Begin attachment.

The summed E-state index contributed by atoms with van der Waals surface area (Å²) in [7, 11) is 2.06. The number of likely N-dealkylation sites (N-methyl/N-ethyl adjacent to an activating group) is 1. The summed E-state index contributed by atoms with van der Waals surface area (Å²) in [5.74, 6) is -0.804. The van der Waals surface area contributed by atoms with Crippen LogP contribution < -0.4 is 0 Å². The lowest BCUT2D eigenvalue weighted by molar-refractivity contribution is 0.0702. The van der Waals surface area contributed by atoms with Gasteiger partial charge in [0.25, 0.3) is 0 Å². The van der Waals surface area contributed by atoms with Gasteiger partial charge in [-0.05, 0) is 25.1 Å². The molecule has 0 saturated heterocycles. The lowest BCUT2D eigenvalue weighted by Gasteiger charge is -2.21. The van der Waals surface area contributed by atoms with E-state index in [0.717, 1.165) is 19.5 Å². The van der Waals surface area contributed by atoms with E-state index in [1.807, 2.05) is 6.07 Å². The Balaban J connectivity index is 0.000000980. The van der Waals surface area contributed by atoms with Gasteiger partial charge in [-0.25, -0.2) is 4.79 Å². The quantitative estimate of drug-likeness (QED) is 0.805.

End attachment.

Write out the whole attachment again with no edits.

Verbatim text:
The summed E-state index contributed by atoms with van der Waals surface area (Å²) in [7, 11) is 2.06. The number of likely N-dealkylation sites (N-methyl/N-ethyl adjacent to an activating group) is 1. The summed E-state index contributed by atoms with van der Waals surface area (Å²) in [5.74, 6) is -0.804. The van der Waals surface area contributed by atoms with Crippen LogP contribution < -0.4 is 0 Å². The lowest BCUT2D eigenvalue weighted by molar-refractivity contribution is 0.0702. The van der Waals surface area contributed by atoms with Gasteiger partial charge in [0.25, 0.3) is 0 Å². The van der Waals surface area contributed by atoms with Gasteiger partial charge in [-0.05, 0) is 25.1 Å². The molecule has 0 saturated heterocycles. The lowest BCUT2D eigenvalue weighted by Gasteiger charge is -2.21. The van der Waals surface area contributed by atoms with E-state index in [0.717, 1.165) is 19.5 Å². The van der Waals surface area contributed by atoms with E-state index in [1.807, 2.05) is 6.07 Å². The Balaban J connectivity index is 0.000000980. The van der Waals surface area contributed by atoms with Gasteiger partial charge in [-0.25, -0.2) is 4.79 Å². The quantitative estimate of drug-likeness (QED) is 0.805.